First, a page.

The unfortunate incident in which a Sandusky police officer shot an killed a dog in a Sandusky neighborhood last month has certainly stirred many among us.
At last count, there were more than 1,500 comments from readers at sanduskyregister.com on various stories about the incident posted at the newspaper's website. That comment count dwarfs the number of comments left by readers below stories about the March 2, 2012, killing of 19-year-old Jacob Limberios. The fact that a video of the dog killing was available probably has a lot to do with the enormous response from readers.
Click here to read past articles about the killing of Jacob Limberios.
It seems readily apparent there might have been a better way to respond to the loose dog complaint. It's a good thing when readers express their opinions on any matter, regardless of how uncomfortable that might make city officials, or anyone else. It also seems the Sandusky Police Department is attempting to address the concerns by being pro-active in reviewing what happened and developing better response protocols for loose dog complaints.
But when it comes to the killing of Jacob Limberios, it seems Sandusky County officials, and special prosecutor Dean Henry, only know one way to investigate: Stonewall.
The Limberios family contracted to have an autopsy done after county officials refused to conduct their own. Dr. Cyril Wecht, a forensic pathologist, concluded there was no way Limberios was holding the gun that killed him. In a phone interview with Henry and Sandusky County sheriff Kyle Overmyer during a "Between the Lines" program Feb.7, we asked Henry about Wecht's autopsy. (Click here to watch the program. The interviews with Overmyer and Henry begin at about the 20-minute mark in the program.)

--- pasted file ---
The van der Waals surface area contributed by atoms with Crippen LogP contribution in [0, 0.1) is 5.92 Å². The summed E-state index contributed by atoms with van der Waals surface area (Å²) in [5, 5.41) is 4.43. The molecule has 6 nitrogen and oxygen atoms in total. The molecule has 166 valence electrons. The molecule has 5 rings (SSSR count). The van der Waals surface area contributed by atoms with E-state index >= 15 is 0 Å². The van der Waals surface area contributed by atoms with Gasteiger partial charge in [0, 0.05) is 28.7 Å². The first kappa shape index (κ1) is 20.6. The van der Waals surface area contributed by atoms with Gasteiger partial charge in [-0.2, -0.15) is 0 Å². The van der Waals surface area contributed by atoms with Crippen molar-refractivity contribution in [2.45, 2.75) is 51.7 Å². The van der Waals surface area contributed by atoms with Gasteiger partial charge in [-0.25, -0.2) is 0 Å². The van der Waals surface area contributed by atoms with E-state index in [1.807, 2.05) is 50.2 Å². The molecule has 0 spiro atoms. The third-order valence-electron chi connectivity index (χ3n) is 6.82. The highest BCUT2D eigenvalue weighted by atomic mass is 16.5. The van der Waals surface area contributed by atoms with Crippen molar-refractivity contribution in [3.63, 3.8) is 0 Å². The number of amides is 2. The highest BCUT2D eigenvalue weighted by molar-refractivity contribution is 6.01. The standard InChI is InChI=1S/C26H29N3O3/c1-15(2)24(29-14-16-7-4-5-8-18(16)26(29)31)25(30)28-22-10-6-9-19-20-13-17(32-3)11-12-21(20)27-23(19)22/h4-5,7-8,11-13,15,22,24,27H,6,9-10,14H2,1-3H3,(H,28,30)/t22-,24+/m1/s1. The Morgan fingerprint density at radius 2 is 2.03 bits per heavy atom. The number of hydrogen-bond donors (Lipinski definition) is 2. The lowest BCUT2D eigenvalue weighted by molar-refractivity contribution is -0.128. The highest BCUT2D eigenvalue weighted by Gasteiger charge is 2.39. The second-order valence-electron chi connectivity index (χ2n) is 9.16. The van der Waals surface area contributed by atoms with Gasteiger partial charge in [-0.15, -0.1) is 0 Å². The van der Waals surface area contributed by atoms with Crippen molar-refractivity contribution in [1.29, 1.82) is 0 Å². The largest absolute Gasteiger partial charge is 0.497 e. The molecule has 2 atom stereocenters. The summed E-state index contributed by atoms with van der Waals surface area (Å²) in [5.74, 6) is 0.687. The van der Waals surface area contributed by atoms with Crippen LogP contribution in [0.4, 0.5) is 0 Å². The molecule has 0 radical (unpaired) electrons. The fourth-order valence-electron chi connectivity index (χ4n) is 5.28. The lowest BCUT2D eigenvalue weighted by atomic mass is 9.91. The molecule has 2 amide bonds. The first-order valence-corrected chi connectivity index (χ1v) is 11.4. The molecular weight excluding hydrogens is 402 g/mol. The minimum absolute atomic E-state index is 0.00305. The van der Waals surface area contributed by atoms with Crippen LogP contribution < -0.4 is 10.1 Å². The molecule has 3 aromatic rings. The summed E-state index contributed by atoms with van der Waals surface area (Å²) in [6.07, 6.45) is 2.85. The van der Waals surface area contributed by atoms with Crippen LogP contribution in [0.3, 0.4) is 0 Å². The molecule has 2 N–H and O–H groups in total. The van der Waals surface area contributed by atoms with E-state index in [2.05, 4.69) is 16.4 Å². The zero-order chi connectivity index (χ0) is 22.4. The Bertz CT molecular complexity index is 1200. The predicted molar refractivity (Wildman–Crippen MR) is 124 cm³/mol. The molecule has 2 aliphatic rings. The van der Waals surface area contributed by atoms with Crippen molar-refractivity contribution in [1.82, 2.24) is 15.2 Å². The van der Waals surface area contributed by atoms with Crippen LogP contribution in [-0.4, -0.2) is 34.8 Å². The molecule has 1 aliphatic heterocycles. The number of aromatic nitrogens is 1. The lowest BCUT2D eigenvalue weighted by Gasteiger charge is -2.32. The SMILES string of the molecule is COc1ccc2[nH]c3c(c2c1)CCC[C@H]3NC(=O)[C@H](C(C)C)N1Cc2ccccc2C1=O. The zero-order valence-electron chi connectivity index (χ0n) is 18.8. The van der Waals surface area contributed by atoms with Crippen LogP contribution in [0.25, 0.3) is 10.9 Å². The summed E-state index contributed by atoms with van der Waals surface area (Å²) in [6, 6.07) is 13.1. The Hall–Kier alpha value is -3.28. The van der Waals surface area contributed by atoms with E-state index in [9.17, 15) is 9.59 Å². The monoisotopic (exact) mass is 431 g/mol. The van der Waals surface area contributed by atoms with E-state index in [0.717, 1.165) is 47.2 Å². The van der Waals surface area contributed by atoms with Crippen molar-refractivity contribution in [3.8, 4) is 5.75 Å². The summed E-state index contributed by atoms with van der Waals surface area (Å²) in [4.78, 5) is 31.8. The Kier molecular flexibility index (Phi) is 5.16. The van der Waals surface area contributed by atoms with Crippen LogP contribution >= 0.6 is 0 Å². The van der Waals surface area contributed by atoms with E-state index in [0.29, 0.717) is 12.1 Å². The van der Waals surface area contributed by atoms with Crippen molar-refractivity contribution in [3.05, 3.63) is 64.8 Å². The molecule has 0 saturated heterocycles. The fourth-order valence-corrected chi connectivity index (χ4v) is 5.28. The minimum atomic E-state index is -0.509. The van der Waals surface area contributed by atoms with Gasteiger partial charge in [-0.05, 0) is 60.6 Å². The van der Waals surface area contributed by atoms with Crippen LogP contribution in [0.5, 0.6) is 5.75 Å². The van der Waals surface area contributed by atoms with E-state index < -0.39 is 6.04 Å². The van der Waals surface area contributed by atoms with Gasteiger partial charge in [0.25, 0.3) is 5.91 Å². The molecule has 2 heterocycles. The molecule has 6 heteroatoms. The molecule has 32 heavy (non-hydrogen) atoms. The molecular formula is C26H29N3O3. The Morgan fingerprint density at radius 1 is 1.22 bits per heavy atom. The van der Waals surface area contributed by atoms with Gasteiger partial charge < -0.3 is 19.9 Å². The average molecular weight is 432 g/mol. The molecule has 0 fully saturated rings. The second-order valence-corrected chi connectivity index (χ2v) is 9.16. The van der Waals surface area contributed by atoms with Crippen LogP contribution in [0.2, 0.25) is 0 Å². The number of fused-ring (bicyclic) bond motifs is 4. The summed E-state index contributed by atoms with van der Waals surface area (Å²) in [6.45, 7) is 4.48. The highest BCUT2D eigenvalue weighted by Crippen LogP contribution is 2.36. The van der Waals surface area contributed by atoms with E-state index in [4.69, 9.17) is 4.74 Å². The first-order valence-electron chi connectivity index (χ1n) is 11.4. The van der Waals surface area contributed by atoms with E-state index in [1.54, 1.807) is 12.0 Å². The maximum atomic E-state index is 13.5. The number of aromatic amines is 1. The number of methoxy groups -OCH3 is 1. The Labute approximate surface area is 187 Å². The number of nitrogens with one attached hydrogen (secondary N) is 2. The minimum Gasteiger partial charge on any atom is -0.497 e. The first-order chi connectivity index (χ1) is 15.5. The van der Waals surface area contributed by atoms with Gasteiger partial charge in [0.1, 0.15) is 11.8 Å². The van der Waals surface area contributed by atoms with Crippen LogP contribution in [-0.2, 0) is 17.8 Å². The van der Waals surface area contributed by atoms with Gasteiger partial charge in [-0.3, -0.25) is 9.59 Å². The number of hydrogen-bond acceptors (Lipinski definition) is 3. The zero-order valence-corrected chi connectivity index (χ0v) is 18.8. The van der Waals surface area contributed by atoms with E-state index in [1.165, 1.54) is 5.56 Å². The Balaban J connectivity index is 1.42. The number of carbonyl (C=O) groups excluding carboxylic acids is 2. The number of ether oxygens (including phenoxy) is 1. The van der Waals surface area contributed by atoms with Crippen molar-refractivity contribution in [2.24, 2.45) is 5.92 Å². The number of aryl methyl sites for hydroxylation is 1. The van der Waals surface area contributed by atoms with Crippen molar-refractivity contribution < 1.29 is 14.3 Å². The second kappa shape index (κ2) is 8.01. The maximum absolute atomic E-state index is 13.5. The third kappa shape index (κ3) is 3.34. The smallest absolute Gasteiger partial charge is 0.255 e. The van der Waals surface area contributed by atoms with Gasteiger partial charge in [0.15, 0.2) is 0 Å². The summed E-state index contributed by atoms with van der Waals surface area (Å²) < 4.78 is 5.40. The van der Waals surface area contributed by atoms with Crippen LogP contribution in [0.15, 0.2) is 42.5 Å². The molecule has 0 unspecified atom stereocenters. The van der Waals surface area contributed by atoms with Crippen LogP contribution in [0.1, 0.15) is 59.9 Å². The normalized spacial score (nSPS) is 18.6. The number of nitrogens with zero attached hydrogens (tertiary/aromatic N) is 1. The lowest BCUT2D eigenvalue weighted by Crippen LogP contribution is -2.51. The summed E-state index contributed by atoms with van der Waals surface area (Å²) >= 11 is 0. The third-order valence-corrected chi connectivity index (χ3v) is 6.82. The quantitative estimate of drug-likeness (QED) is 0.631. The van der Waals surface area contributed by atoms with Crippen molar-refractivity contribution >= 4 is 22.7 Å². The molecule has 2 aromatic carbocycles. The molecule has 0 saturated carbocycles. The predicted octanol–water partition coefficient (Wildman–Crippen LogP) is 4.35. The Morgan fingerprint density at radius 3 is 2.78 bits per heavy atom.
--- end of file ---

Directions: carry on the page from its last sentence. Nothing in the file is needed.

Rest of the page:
Question: Have you reviewed Dr. Wecht's autopsy?
Henry: I have.
Question: Did you have any thoughts on the autopsy report?
Henry: I have lots of thoughts on his autopsy report.
Question: Could you share any of those with us?
Henry: Do you have a specific question?
Question: Could you share any of your thoughts with us on the autopsy report?
A year and a day after he was killed, Henry does not appear anywhere close to wrapping up the probe and filing a report. The Limberios family has been asking for 12 months, "Who killed our son?" The best answer from Henry, so far, has been, "We may never know exactly what happened."
Family pets are beloved. They're dependable. It's understandable why the killing of "Lucy" the dog has stirred so much emotion in the community.
It's more difficult, however, to understand why the killing of Jacob Limberios has not stirred a similar level of concern.